You better not pout, I’m Telling you why.
Santa Claus is coming to town.
Little tin horns, little toy drums.
Rudy-toot-toot and rummy tum tums.
Santa Claus is coming to town.
Little toy dolls that cuddle and coo,
Elephants, boats and Kiddie cars too.
Santa Claus is coming to town
— from Christmas traditional “Santa Claus Is Coming To Town” J. Fred Coots, Henry Gillespie (c) 1934
Vintage Perry Como performance paired with a very old cartoon here:
Near the top of our Christmas tree is my very first doll, a tiny, miniature baby doll tucked into a handmade red stocking. My maternal grandmother, Grandma, gave it to me on my first Christmas and I treasure it, along with many other special ornaments today. When I look at the doll, I can’t help but think of one of my favorite Christmas songs, “Santa Claus Is Coming To Town,” a song that my other grandmother, Granny, often sang to me in my early years. Somehow, the doll and the stocking remain linked in memory together with the lyrics of the song, bridging the years and connecting my grandmothers to me.
|My brother and I with our Grandma - I'm about ten years old.|
Although the stocking was not my only “first” ornament, it is the sole survivor. A beautiful lavender glass ball trimmed with gold was my mother’s contribution to my first Christmas but it did not survive a tornado in 1975. Many of my other early ornaments were also lost but I have enough of the original set that each evokes memories from Christmas past.
The tradition of collecting special ornaments began when my mother and father each brought a few special ornaments to their collective Christmas tree. With my arrival, my mother began selecting at least one new ornament for me each year until I had a large collection. The tradition has continued with my own children and it takes several hours to unpack, and then place each ornament on the tree.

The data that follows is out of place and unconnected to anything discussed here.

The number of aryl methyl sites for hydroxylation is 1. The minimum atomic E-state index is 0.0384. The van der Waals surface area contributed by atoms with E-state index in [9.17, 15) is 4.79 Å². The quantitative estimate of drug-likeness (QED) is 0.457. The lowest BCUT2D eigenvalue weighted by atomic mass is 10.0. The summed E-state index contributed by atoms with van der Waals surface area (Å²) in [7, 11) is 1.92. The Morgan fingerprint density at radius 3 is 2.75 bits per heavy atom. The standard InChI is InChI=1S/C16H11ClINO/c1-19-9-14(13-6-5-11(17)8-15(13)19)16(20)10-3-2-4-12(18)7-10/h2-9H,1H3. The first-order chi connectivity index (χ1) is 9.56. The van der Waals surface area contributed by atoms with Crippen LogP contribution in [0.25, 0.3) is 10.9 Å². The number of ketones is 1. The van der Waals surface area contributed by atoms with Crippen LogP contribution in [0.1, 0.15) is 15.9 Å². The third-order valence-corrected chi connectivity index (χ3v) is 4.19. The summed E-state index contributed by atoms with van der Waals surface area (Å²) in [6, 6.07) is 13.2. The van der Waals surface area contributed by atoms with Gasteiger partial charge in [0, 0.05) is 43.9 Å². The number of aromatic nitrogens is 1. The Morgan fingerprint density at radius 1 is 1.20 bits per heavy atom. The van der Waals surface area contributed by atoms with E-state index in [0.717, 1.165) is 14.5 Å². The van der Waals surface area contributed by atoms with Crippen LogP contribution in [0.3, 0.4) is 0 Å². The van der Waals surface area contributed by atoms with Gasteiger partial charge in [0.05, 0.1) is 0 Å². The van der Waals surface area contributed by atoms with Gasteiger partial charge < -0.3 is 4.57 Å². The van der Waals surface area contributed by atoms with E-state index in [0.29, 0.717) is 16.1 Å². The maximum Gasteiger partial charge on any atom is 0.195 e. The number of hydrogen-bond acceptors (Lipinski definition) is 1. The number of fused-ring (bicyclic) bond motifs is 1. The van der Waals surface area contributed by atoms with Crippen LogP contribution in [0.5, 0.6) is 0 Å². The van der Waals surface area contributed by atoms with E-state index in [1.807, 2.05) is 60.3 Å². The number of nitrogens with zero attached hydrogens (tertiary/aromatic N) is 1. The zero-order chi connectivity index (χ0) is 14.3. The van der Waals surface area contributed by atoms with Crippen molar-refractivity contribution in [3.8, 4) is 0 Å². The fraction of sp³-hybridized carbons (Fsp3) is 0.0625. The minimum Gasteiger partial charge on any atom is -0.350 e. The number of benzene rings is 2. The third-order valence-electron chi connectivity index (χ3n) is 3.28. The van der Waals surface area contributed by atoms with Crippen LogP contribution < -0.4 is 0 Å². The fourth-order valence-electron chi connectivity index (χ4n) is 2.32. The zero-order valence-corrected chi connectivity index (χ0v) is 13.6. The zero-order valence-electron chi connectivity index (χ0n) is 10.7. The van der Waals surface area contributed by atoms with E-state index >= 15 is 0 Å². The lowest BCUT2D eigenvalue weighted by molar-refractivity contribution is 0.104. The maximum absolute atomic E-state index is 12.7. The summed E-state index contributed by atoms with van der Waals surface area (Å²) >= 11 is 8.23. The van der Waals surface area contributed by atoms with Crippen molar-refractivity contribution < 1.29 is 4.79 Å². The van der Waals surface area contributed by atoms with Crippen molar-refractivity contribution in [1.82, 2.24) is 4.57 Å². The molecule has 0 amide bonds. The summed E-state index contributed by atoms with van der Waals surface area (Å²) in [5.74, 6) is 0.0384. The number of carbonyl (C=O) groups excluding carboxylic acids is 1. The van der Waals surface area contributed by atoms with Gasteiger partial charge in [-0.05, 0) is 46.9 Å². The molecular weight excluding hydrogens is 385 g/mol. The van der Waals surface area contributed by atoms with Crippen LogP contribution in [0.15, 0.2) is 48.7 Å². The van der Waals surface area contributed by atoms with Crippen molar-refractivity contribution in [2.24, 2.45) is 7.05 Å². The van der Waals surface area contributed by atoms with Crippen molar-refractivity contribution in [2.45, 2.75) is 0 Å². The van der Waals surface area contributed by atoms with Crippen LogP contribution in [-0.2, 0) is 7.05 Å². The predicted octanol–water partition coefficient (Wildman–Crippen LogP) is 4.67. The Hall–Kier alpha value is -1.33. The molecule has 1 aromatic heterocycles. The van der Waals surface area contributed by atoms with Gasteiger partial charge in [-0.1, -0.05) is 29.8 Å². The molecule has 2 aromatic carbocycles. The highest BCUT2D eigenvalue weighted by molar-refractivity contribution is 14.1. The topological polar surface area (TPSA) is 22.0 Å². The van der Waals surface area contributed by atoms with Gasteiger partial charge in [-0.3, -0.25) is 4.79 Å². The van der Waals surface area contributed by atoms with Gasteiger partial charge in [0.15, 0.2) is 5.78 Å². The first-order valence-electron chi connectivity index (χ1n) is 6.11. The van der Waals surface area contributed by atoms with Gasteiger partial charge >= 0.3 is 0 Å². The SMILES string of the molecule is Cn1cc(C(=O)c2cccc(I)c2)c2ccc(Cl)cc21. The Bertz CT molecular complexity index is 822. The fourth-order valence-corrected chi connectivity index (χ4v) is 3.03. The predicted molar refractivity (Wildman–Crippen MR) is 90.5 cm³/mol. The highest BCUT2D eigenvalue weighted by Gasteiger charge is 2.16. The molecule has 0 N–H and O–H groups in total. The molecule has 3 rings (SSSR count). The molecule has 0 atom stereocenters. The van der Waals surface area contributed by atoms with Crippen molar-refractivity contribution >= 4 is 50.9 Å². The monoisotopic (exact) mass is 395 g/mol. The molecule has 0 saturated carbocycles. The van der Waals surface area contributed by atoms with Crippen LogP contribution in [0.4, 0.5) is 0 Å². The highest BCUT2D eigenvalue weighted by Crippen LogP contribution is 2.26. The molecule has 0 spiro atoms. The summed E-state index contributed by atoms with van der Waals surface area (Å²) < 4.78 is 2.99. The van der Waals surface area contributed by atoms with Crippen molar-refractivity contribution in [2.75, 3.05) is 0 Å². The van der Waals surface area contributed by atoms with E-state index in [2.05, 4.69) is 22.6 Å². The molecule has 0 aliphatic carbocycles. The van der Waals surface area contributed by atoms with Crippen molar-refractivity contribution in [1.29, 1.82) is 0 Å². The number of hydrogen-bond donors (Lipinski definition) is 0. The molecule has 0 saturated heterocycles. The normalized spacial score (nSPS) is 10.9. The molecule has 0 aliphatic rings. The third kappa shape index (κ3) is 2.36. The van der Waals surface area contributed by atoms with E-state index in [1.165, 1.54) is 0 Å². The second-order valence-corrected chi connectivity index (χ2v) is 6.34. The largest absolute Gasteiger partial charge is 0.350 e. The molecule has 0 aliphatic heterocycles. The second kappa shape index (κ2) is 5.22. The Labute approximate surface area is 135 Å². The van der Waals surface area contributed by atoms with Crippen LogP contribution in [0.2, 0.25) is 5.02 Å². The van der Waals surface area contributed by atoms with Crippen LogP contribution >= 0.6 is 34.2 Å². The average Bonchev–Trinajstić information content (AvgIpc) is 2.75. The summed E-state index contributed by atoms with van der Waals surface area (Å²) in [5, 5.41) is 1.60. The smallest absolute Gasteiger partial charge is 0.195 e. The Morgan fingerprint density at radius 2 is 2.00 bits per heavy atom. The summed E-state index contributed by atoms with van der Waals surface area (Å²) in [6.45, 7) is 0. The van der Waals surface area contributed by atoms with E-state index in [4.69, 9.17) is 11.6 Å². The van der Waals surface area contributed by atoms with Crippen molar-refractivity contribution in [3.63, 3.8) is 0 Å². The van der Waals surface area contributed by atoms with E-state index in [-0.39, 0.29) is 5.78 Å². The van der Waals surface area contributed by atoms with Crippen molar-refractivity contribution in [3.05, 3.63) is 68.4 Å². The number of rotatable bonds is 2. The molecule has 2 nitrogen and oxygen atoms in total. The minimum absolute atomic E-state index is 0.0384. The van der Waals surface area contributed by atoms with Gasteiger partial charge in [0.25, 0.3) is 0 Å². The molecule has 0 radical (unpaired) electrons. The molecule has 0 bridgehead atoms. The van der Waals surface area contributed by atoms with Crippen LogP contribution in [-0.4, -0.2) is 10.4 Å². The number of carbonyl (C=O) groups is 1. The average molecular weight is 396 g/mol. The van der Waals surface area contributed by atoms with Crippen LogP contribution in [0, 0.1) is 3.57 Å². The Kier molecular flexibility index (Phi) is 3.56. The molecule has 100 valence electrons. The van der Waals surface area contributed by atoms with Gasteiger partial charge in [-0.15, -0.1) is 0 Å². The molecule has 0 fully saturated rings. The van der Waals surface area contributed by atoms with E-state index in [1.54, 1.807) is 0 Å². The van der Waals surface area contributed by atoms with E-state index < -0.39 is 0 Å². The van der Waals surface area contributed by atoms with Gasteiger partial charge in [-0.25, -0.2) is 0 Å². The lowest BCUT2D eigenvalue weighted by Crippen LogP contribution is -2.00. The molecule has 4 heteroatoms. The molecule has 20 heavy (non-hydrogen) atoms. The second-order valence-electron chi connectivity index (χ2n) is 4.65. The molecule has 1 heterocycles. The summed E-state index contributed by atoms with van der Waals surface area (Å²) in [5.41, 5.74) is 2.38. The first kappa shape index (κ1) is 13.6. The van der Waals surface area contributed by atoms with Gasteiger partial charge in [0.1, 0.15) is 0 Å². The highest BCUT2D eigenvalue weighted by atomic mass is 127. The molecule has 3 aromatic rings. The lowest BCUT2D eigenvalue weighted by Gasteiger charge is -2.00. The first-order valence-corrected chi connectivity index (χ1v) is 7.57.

Although there are far too many ornaments to list, some favorites rank high, both in memory and in position on the tree. Some of the other ornaments that Grandma made now hang high, close to the two remaining stars of an ornament set that dates to the 1930s. One of the two stars has long been marked “Granny” and it hangs beside two small glass ornaments from the small Christmas tree that my cousin and I forced upon her in her last years.
A Ronald McDonald ornament was the gift of college friend and roommate Joyce Hays, who passed away a few years ago just before Christmas. A small hand knitted bell hangs on the tree, knitted by a former co-worker, Barbara Koscheski, who also made a very large Christmas stocking for me back in my KBTN years.
Each of my three children has a Baby’s First Christmas ornament on the tree and additional ornaments that reflect their personality are added each year. Patrick’s ornaments include a yellow school bus that predates his school years because he longed so much to be big enough to ride the bus with his sisters. He also has a ceramic train and many more.
My daughters’ ornaments include tiny glass angels, Victorian style miniature purses, and two small baby dolls not unlike my own first doll.
My own “last” doll, a small porcelain doll with a red dress and white apron, also hangs upon the tree.
Upon marriage, my husband was inducted into the ornament collection process. Musical instruments, boots, and other icons mark his place on the Christmas tree.
One white glass ornament from a box remains from the ornaments I selected when I was in the third grade. A silver-painted pinecone on a red ribbon is almost as old as I am.
By now, my children remember many of the stories behind the ornaments. As my daughter Megan reached high to hang a small star from Christmas 2007, she said, “Maybe someday when I am really old, my kids and grandkids will hang this up for me the way we hang up Granny’s star.
Wouldn’t that be neat?”
It would indeed and I hope that our tradition endures as long as there is a Christmas